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To the People of New Zealand —

It is now close on eighteen months since the Government; of New Zealand, with the full consent aud ap proval of tbe people of tbe Dominion, decided to place an Expeditionary Force at tbß disposal of the Imperial autbarities. In tbe interval we have dippatcbed over 34,000 troops to the front. We have another 12,000 in training, and stand committed to tho dispatch of 2600 monthly by way of reinforcements, This means that by tbe end of the current ypar we shall have sent not less than 61,000 men into tbe fighting line-no small aohivement for a country which has only a population of little over half a million.

Hitherto we have worked upon the voluntary system, and while men are forthcoming in sufficient numbers to fulfil tbe engagements which New Zealand has made with the Imperial authorities there is no desire on tbe Government's part to depart from that system, At the same time, it is desirable that particularly every single man of military age and fitness and possess iDg the minimum of responsibilities should be induced to do what, under existing circumstences, is his obvious duty. 1 make, therefore, no apology for an appeal to tho manhood of the Domi nion, especially as arrangements are. now being made to bring our new recruiting soheme into operation. We are all proud of the magnificent response that has already been made to the Empire's oall for men to do battle in tbe cause of justice and liberty and for the deliverance of the oppressed; but ths e_fdrt which

loyalty and patriotism demands of us now is greater than was at one time anticipated : and requires that we should put every ounce of energy we possess against; Germany.


Tbe call comes to every man in this oountry, who is in a position to do so, to prepare to take his place in the fighting line. The ory comes to us from our sons, brothers aod kinsmen in the trenches, "Gome over and help us " It rings through every note of the official despatches, it is eohoed by the siok, the wounded and by the men who have returned invalided from the 1 front. The graves of the Gallipoli appeal to us silently, yet eloquently, that the sacrifices made there and tbe heroic lives laid down on tbat shell swept peninsula shall not have been given in vain. No man worthy j of the name can remain deaf to suoh I appeals.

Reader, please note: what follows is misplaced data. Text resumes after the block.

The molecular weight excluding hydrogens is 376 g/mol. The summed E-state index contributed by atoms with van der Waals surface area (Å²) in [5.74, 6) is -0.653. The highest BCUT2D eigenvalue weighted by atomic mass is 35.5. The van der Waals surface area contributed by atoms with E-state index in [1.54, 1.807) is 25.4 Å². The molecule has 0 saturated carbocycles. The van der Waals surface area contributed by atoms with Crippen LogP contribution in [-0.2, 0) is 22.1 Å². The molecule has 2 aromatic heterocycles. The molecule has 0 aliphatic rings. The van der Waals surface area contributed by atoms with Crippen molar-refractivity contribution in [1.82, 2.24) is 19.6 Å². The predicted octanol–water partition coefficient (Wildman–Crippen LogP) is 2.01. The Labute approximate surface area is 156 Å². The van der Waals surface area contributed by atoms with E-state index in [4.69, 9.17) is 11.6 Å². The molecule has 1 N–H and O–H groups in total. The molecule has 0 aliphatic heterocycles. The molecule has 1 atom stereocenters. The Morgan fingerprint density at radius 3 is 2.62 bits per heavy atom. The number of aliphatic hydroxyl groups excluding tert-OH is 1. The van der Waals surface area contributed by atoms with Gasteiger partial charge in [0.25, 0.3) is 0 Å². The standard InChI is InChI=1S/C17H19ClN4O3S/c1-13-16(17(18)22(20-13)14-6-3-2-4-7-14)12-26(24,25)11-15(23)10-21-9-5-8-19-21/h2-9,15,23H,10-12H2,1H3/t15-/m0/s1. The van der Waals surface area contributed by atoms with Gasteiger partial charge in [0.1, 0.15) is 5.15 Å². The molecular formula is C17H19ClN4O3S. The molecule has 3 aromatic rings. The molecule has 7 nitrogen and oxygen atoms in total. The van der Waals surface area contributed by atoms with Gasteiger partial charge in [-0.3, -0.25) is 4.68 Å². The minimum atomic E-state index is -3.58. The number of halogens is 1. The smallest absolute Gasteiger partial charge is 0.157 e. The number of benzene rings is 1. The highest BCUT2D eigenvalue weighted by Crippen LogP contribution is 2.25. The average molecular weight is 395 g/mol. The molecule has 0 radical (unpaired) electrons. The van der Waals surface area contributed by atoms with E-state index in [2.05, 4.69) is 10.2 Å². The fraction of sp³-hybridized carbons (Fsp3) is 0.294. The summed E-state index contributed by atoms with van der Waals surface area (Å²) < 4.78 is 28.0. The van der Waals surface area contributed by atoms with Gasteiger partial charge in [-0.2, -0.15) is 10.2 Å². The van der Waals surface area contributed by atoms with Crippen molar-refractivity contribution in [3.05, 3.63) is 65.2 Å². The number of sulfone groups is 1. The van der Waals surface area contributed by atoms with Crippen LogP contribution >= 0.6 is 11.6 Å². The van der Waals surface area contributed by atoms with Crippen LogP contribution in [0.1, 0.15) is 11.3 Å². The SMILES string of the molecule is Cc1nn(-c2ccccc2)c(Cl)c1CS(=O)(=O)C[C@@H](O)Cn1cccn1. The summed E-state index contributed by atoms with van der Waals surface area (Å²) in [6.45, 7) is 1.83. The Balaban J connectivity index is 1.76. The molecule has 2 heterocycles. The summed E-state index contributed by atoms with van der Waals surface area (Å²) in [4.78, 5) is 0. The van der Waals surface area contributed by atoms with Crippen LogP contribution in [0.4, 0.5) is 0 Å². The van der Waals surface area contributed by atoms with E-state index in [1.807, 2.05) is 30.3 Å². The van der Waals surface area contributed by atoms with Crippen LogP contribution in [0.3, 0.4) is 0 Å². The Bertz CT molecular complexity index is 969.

Tbe Empire needs the faithful and devoted services of all its citizens if it is to prove victorious in tbe stupendous task Io which bas set its hand. Never in all its glorious history bas it called upon its people in vain. Shall we fail it now ?

The Motherland, which has made many sacrifices en our behalf, appeals to ber sons aoross tbe seas for their assistance and cocoperation. Zeppelin raid?, coastal bombarbments and tbe grim meanaoe of submarines have familiarised ber with tbe horrors of a warfare we have so far happily escaped, and whiob we, too, should experience but for the protection tbo British Fleet affords us, It is our duty, nay, more, our privilege, to go to ber help. In certain quarters of late we have heard talk of "Prussianising" New Zealand. Only in one way is it pos sible to Prussianise New Zealand, and tbat is by allowing tbe enemy to become victorious. If by apathy and indifference we fail in our duty, and so make conquest an easy matter for our adversaries, the responsibility will rest upon those who have declined to accept the privileges and duties of citizenship, chief amongst wbieb is the defence of the country.

Self preservation, a oare for our homes, and the sanctity of family life, apart altogether from love of country, alike demand tbat we should be on the alert to repel tbe foe and to defend tbe Empire on the fields of battle, where the decisive blows must be struck that will bring either victory or defeat to the opposing forces and "whiob will decide our destiny, together with tbat of the Empire with which our fate is inseparably connected. (barman plans of conquest whiob have been unfolded before the eyes of an astonished world since the war began included tbe annexation of the British oversea dominions, also of Egypt, and probably India. We need, therefore, to be under no illusion as to our fate, if the Central European Powers prove victorious. The Ger man eagle would replace tbe Union Jack and the New Zealand flag in the southern seas. The Huns would simply enter upon and despoil the country, and German autocracy, backed up by Krupp's guns, would take the place of our free institutions Democracy as we know it would perish under Prussian rule, and it would become a crime to speak the English language.

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Bibliographic details

NEW ZEALAND'S RESPONSIBILITY IN THE WAR., Akaroa Mail and Banks Peninsula Advertiser, Volume LXXV, Issue 3514, 18 January 1916

Word Count

NEW ZEALAND'S RESPONSIBILITY IN THE WAR. Akaroa Mail and Banks Peninsula Advertiser, Volume LXXV, Issue 3514, 18 January 1916

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